- TOP PLAYERSOffensePABLO S. TORRE | August 20, 2012
- TAMPA BAY buccaneersENEMY lines WHAT A RIVAL COACH SAYSJune 28, 2012
- Faces in the CrowdJune 11, 2001
Scott Piercy is angry. He won't swing until he's ready. He stands over his ball in the 7th fairway and waits. Five minutes tick by. His playing partners fidget. Anytime you're ready, Scott. But he won't pull the trigger. I'm not playing, he tells himself, until the screaming inside stops.
It's the final round of the 2008 Ford Wayne Gretzky Classic. Piercy, a 29-year-old Nationwide tour rookie, spent the first three rounds letting clubs and curses fly. "I was acting like an idiot, so angry at myself for not playing to my potential," he says. After shooting himself out of the tournament with a Saturday 74, he decides to turn Sunday into an anger-management experiment. "I refused to hit a single shot while mad. I even drew a smiley face on my ball, as a smart-aleck reminder."
Eventually, it works. The anger subsides on number 7, and Piercy swings. He proceeds to birdie nine of the final 12 holes, shooting a 64.
Within two months he had won two Nationwide events and secured his PGA Tbur card for 2009. "I realized the biggest thing holding me back was my attitude," Piercy says. "It was a huge stepping stone. And yeah, I still draw happy faces on my ball."
The sun is setting over Doral Resort on the eve of the 2013 WGC Cadillac Championship. Piercy sits in a clubhouse lounge, which has floor-to-ceiling windows overlooking the Blue Monster. He sports laceless Converse sneakers and moussed hair. He looks older than 34. It's the eyes. Their surrounding creases convey a "man, I've seen some s--" weariness that you don't see on the Rickie Fowlers of the world—wrinkles acquired over the course of six years battling debt and doubt on golf's mini-tours.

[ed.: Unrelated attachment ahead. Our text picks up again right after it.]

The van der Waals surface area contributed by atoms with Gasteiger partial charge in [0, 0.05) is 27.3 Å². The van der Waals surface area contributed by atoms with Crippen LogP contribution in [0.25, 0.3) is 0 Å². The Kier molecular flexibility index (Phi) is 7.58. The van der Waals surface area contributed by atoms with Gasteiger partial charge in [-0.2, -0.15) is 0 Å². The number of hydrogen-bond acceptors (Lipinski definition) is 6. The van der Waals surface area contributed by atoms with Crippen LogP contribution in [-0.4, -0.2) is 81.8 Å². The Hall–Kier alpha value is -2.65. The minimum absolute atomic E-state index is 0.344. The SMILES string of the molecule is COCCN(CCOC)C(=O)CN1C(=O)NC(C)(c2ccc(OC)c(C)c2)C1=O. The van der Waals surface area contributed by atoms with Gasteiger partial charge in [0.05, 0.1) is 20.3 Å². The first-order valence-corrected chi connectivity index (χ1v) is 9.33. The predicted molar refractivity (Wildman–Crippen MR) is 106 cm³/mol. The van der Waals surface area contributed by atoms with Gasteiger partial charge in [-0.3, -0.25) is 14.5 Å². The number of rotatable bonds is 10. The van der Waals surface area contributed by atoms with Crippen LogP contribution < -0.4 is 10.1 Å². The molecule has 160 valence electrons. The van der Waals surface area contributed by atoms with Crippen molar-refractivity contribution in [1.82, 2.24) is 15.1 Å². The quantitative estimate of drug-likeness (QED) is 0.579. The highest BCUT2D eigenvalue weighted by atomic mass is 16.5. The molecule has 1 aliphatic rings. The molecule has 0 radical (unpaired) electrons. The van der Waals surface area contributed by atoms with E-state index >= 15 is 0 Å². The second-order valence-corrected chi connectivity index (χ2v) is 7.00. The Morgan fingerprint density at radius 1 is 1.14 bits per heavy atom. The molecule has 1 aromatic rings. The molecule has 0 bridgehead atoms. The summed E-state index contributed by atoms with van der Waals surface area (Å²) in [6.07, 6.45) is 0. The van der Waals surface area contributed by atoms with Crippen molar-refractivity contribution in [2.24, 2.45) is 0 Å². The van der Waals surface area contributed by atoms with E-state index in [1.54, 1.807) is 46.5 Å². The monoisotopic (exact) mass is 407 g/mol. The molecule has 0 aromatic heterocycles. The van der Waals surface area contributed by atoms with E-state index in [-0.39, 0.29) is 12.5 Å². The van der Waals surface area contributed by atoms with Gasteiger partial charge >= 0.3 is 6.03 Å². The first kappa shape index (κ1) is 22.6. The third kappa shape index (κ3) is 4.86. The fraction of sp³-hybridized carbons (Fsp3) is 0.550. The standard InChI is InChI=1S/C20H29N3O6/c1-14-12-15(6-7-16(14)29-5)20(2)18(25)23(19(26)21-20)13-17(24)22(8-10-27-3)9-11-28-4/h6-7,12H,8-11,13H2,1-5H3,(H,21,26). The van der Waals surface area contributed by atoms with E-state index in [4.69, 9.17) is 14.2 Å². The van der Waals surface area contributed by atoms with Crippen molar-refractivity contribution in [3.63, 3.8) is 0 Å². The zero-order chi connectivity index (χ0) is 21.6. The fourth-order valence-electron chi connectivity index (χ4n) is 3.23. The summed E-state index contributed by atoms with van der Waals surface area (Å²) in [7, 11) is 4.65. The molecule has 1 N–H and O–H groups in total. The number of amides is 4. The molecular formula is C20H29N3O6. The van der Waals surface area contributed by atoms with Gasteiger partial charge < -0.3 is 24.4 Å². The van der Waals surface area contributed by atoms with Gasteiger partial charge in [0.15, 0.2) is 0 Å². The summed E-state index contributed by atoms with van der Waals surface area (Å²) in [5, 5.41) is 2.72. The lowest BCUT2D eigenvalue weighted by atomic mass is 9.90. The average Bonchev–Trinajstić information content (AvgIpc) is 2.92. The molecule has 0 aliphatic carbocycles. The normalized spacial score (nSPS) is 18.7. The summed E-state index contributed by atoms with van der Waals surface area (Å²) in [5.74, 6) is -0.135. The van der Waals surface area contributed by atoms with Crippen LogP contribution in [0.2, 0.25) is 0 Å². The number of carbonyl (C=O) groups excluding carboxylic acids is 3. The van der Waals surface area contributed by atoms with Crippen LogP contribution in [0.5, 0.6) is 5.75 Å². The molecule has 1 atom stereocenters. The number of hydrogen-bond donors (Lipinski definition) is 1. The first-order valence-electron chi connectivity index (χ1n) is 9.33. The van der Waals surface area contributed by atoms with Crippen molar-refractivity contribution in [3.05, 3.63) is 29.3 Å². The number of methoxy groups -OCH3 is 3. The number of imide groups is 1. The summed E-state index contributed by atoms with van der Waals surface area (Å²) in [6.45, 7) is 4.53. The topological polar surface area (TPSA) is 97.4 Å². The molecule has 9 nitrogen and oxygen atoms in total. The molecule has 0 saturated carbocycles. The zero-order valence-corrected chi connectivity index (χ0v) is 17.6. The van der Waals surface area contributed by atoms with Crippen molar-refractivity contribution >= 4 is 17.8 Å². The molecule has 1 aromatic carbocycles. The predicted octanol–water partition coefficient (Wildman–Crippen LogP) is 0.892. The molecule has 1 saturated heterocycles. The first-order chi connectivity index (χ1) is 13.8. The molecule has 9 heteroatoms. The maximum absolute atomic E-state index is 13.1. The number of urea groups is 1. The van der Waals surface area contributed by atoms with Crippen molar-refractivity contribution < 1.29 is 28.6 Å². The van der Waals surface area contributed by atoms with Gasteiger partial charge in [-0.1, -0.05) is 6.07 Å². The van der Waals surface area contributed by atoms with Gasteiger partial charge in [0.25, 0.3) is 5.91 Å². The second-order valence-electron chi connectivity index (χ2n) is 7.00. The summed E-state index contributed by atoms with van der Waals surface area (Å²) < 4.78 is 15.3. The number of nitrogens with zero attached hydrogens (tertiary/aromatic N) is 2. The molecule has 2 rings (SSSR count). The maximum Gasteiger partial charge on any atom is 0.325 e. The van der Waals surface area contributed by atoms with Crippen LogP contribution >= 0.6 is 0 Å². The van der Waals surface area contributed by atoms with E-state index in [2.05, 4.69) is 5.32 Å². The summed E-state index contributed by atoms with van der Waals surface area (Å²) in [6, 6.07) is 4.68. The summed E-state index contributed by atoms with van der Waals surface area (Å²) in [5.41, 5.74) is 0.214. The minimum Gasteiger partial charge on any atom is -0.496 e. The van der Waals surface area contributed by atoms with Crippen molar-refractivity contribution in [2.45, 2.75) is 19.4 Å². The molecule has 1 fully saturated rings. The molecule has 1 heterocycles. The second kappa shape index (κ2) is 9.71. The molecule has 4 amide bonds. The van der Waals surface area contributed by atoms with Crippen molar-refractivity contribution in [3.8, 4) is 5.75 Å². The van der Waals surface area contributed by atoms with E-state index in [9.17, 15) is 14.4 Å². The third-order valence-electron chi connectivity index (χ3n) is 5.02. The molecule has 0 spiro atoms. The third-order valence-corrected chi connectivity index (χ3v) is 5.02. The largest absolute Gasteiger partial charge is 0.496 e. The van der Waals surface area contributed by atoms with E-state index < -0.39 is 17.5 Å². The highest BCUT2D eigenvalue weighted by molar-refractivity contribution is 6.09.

Nearby, Luke Donald is chatting with a reporter. One week earlier at the Accenture Match Play, Piercy throttled Donald, 7 and 6. Says Piercy, "I don't want this to sound like 'poor me,' but every person who won that week got interviewed right then and there on the green. And I beat the No. 3 golfer in the world handily, and there's nobody there to talk to me." He waits a beat. "Then again, they probably weren't ready for it to end on the 12th hole."
Anonymity isn't new to Piercy. When he swaps his sponsor-laden clothes for shorts and a backward cap, half the pros in the locker room don't recognize him. He's hard to categorize. Though he has rocketed up the World Ranking to 37th, he's a top 40 hit without a hook. "I'm not a young gun. I'm not a marquee name. I'm not an iconic older player. Still, it'd be nice to get acknowledgement. But I'm not a big talker. I let my sticks talk for me."
Lately his sticks won't shut up. Since 2011 Piercy has won twice on Tour and banked about $5 million. Last year he beat a solid field at the RBC Canadian Open (which included 10 major winners) and punched his ticket to his first Masters.
"Not a lot of guys have Scott's firepower," says Brendan Steele, who played with Piercy on the Nationwide tour. "When he gets it going, he's up there with Tiger and Phil. He could do some damage at Augusta."
Indeed, Piercy has Masters-caliber muscle off the tee, thrives on Sundays (he ranked fifth on Tour last year in final-round scoring) and can go lower than the national limbo champion. It makes you wonder: Can he become the first Masters rookie since Fuzzy Zoeller in 1979 to grab the green jacket?